Only one of my son's friends was ever "parked" in front of a TV as a preschooler. And we talked to her about it. Every other parent we know, perhaps 20-30 families, made judicious use of television as part of an educational plan. If you don't rent a movie or watch a TV show about whales then where will your child see a whale? They aren't currently in theaters, the Smithsonian removed the exhibit, we don't live near the ocean and there are few whales outside of Delware. It took me until my son was almost 4 before we could get him on a whale watching boat and saw one. Prior to that, TV was KEY.

I grew up and LOVED TV. I was fascinated by it and the actors and how it worked. I joined the drama club in Jr High and High school working on lighting usually, majored in broadcasting and film in college and made a serious try at a film career before going into websites, which are filmy/animation-type experiences. Everything I watched on TV prepared me for my chosen career.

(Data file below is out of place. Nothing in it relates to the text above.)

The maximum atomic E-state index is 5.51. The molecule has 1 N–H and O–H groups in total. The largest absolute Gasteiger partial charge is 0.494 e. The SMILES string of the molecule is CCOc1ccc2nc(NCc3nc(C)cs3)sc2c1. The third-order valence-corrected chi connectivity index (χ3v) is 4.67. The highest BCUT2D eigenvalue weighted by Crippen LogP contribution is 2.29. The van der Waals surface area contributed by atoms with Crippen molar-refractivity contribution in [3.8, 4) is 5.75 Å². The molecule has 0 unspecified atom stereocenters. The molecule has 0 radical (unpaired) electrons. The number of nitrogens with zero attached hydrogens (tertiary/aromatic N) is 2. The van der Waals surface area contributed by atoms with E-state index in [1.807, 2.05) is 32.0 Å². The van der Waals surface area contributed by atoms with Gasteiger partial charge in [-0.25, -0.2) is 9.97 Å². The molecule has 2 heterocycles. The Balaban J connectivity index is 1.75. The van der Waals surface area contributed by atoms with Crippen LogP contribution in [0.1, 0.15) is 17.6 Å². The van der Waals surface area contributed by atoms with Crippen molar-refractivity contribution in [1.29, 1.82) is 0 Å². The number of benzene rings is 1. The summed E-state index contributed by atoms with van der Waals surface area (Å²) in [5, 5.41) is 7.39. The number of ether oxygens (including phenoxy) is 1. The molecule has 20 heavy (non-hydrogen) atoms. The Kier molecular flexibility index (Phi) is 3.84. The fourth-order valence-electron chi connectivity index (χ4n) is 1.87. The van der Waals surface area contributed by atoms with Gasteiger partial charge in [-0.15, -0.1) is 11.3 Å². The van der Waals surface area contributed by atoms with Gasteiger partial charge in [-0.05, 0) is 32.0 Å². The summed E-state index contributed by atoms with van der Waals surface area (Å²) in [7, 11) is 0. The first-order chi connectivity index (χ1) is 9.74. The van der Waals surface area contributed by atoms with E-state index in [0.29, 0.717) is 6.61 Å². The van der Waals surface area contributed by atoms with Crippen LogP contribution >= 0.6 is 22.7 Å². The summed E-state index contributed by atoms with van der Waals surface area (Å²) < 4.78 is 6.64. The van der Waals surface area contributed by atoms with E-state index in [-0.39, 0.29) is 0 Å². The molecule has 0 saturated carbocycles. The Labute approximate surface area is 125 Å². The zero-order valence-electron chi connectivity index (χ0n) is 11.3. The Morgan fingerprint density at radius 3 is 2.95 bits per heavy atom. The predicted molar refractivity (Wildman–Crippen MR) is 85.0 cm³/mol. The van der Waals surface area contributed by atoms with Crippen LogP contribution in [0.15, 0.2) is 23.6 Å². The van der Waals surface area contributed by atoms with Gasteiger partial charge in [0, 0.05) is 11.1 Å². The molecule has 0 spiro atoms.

But of course I also wrote letters and emails to the actors I most liked when I was a kid. They wrote back. I took them out to dinner when they were in-town at the Olney Theater and other Summer Stock showcases. The actors I was fascinated with as a toddler are people I count as friendly acquaintances today.